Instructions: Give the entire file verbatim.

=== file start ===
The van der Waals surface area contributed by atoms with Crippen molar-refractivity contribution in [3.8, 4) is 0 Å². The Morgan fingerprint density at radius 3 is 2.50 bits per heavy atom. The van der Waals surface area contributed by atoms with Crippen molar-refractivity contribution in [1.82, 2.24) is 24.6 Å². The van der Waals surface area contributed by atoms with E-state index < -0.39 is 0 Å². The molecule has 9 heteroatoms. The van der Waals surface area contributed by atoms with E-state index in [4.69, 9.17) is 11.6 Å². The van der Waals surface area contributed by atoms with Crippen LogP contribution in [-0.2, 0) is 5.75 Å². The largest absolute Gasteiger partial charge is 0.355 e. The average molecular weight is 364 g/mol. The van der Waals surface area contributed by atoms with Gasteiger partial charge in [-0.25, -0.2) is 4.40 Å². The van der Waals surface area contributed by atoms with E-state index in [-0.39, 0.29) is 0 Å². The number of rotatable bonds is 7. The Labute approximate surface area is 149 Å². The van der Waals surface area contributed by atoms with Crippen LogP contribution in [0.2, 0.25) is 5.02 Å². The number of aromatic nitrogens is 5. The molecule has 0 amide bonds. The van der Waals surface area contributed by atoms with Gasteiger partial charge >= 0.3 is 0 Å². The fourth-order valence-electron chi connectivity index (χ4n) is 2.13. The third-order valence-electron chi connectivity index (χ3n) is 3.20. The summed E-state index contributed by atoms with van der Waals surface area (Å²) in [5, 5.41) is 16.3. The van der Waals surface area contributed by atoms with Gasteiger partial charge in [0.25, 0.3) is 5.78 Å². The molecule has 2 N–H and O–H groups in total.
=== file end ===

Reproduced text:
The van der Waals surface area contributed by atoms with Crippen molar-refractivity contribution in [3.8, 4) is 0 Å². The Morgan fingerprint density at radius 3 is 2.50 bits per heavy atom. The van der Waals surface area contributed by atoms with Crippen molar-refractivity contribution in [1.82, 2.24) is 24.6 Å². The van der Waals surface area contributed by atoms with E-state index < -0.39 is 0 Å². The molecule has 9 heteroatoms. The van der Waals surface area contributed by atoms with E-state index in [4.69, 9.17) is 11.6 Å². The van der Waals surface area contributed by atoms with Crippen LogP contribution in [-0.2, 0) is 5.75 Å². The largest absolute Gasteiger partial charge is 0.355 e. The average molecular weight is 364 g/mol. The van der Waals surface area contributed by atoms with Gasteiger partial charge in [-0.25, -0.2) is 4.40 Å². The van der Waals surface area contributed by atoms with E-state index in [-0.39, 0.29) is 0 Å². The number of rotatable bonds is 7. The Labute approximate surface area is 149 Å². The van der Waals surface area contributed by atoms with Crippen LogP contribution in [0.2, 0.25) is 5.02 Å². The number of aromatic nitrogens is 5. The molecule has 0 amide bonds. The van der Waals surface area contributed by atoms with Gasteiger partial charge >= 0.3 is 0 Å². The fourth-order valence-electron chi connectivity index (χ4n) is 2.13. The third-order valence-electron chi connectivity index (χ3n) is 3.20. The summed E-state index contributed by atoms with van der Waals surface area (Å²) in [5, 5.41) is 16.3. The van der Waals surface area contributed by atoms with Gasteiger partial charge in [0.25, 0.3) is 5.78 Å². The molecule has 2 N–H and O–H groups in total.